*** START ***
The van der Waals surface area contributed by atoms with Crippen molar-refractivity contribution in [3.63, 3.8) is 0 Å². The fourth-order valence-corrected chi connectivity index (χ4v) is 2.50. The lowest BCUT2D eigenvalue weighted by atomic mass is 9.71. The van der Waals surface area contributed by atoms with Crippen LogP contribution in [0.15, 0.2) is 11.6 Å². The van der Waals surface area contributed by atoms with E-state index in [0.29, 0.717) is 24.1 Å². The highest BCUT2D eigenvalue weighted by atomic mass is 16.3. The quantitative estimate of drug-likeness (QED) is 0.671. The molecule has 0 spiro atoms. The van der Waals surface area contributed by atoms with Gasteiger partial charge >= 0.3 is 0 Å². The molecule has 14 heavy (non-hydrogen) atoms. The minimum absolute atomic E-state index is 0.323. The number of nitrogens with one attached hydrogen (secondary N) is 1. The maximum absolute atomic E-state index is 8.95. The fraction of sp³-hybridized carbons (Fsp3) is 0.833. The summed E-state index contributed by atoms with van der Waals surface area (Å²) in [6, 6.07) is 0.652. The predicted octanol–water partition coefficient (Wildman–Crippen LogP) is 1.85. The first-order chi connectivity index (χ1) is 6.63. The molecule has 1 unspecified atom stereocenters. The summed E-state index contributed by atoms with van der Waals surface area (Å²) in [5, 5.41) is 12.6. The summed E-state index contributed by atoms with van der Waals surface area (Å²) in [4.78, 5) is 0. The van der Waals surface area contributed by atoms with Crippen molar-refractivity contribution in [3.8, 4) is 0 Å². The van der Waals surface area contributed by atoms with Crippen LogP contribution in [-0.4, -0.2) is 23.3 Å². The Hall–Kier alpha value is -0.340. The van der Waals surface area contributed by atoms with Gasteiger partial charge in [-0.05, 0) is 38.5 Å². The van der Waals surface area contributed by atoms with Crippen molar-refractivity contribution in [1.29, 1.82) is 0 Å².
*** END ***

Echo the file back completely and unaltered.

The van der Waals surface area contributed by atoms with Crippen molar-refractivity contribution in [3.63, 3.8) is 0 Å². The fourth-order valence-corrected chi connectivity index (χ4v) is 2.50. The lowest BCUT2D eigenvalue weighted by atomic mass is 9.71. The van der Waals surface area contributed by atoms with Crippen LogP contribution in [0.15, 0.2) is 11.6 Å². The van der Waals surface area contributed by atoms with E-state index in [0.29, 0.717) is 24.1 Å². The highest BCUT2D eigenvalue weighted by atomic mass is 16.3. The quantitative estimate of drug-likeness (QED) is 0.671. The molecule has 0 spiro atoms. The van der Waals surface area contributed by atoms with Gasteiger partial charge >= 0.3 is 0 Å². The molecule has 14 heavy (non-hydrogen) atoms. The minimum absolute atomic E-state index is 0.323. The number of nitrogens with one attached hydrogen (secondary N) is 1. The maximum absolute atomic E-state index is 8.95. The fraction of sp³-hybridized carbons (Fsp3) is 0.833. The summed E-state index contributed by atoms with van der Waals surface area (Å²) in [6, 6.07) is 0.652. The predicted octanol–water partition coefficient (Wildman–Crippen LogP) is 1.85. The first-order chi connectivity index (χ1) is 6.63. The molecule has 1 unspecified atom stereocenters. The summed E-state index contributed by atoms with van der Waals surface area (Å²) in [5, 5.41) is 12.6. The summed E-state index contributed by atoms with van der Waals surface area (Å²) in [4.78, 5) is 0. The van der Waals surface area contributed by atoms with Crippen molar-refractivity contribution in [3.8, 4) is 0 Å². The van der Waals surface area contributed by atoms with Crippen LogP contribution in [-0.4, -0.2) is 23.3 Å². The Hall–Kier alpha value is -0.340. The van der Waals surface area contributed by atoms with Gasteiger partial charge in [-0.05, 0) is 38.5 Å². The van der Waals surface area contributed by atoms with Crippen molar-refractivity contribution in [1.29, 1.82) is 0 Å².